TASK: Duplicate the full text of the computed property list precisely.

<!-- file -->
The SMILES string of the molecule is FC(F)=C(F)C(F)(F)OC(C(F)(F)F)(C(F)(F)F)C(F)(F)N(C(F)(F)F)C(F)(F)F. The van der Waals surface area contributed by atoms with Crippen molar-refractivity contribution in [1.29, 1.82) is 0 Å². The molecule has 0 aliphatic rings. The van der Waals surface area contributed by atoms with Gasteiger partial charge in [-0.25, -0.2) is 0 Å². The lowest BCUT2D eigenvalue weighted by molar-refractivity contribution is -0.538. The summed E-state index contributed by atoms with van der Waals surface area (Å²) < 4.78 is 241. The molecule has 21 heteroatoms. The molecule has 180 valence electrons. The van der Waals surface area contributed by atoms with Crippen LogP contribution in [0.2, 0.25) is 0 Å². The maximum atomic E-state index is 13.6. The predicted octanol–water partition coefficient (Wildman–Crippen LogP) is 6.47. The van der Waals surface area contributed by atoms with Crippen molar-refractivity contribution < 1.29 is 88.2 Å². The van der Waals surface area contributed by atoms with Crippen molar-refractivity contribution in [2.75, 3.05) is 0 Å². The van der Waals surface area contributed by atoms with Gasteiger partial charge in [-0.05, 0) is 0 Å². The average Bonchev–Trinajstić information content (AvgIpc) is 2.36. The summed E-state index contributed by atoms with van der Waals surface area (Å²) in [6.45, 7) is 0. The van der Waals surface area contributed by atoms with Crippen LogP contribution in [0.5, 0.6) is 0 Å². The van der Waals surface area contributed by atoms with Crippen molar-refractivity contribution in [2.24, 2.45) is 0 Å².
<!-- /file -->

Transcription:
The SMILES string of the molecule is FC(F)=C(F)C(F)(F)OC(C(F)(F)F)(C(F)(F)F)C(F)(F)N(C(F)(F)F)C(F)(F)F. The van der Waals surface area contributed by atoms with Crippen molar-refractivity contribution in [1.29, 1.82) is 0 Å². The molecule has 0 aliphatic rings. The van der Waals surface area contributed by atoms with Gasteiger partial charge in [-0.25, -0.2) is 0 Å². The lowest BCUT2D eigenvalue weighted by molar-refractivity contribution is -0.538. The summed E-state index contributed by atoms with van der Waals surface area (Å²) < 4.78 is 241. The molecule has 21 heteroatoms. The molecule has 180 valence electrons. The van der Waals surface area contributed by atoms with Crippen LogP contribution in [0.2, 0.25) is 0 Å². The maximum atomic E-state index is 13.6. The predicted octanol–water partition coefficient (Wildman–Crippen LogP) is 6.47. The van der Waals surface area contributed by atoms with Crippen molar-refractivity contribution < 1.29 is 88.2 Å². The van der Waals surface area contributed by atoms with Crippen molar-refractivity contribution in [2.75, 3.05) is 0 Å². The van der Waals surface area contributed by atoms with Gasteiger partial charge in [-0.05, 0) is 0 Å². The average Bonchev–Trinajstić information content (AvgIpc) is 2.36. The summed E-state index contributed by atoms with van der Waals surface area (Å²) in [6.45, 7) is 0. The van der Waals surface area contributed by atoms with Crippen LogP contribution in [0.5, 0.6) is 0 Å². The van der Waals surface area contributed by atoms with Crippen molar-refractivity contribution in [2.24, 2.45) is 0 Å².